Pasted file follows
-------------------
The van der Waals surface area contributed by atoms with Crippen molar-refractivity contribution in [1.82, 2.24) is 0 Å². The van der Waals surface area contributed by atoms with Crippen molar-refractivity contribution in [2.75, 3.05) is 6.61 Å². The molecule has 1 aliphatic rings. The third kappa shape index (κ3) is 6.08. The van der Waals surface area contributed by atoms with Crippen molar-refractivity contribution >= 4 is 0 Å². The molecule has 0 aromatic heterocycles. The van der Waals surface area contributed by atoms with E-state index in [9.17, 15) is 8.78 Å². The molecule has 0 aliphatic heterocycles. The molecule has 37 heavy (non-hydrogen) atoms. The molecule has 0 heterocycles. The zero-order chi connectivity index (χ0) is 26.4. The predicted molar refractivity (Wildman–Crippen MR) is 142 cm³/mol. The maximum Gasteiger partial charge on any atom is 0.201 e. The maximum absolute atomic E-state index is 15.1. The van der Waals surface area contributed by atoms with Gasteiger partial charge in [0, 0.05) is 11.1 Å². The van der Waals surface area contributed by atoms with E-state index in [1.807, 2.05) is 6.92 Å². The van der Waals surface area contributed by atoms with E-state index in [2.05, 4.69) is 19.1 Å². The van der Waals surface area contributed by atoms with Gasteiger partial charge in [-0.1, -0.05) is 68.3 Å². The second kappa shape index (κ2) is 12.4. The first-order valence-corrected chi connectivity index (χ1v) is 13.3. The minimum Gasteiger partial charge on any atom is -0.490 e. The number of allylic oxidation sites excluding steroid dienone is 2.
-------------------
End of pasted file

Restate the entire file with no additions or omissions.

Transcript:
The van der Waals surface area contributed by atoms with Crippen molar-refractivity contribution in [1.82, 2.24) is 0 Å². The van der Waals surface area contributed by atoms with Crippen molar-refractivity contribution in [2.75, 3.05) is 6.61 Å². The molecule has 1 aliphatic rings. The third kappa shape index (κ3) is 6.08. The van der Waals surface area contributed by atoms with Crippen molar-refractivity contribution >= 4 is 0 Å². The molecule has 0 aromatic heterocycles. The van der Waals surface area contributed by atoms with E-state index in [9.17, 15) is 8.78 Å². The molecule has 0 aliphatic heterocycles. The molecule has 37 heavy (non-hydrogen) atoms. The molecule has 0 heterocycles. The zero-order chi connectivity index (χ0) is 26.4. The predicted molar refractivity (Wildman–Crippen MR) is 142 cm³/mol. The maximum Gasteiger partial charge on any atom is 0.201 e. The maximum absolute atomic E-state index is 15.1. The van der Waals surface area contributed by atoms with Gasteiger partial charge in [0, 0.05) is 11.1 Å². The van der Waals surface area contributed by atoms with E-state index in [1.807, 2.05) is 6.92 Å². The van der Waals surface area contributed by atoms with E-state index in [2.05, 4.69) is 19.1 Å². The van der Waals surface area contributed by atoms with Gasteiger partial charge in [-0.1, -0.05) is 68.3 Å². The second kappa shape index (κ2) is 12.4. The first-order valence-corrected chi connectivity index (χ1v) is 13.3. The minimum Gasteiger partial charge on any atom is -0.490 e. The number of allylic oxidation sites excluding steroid dienone is 2.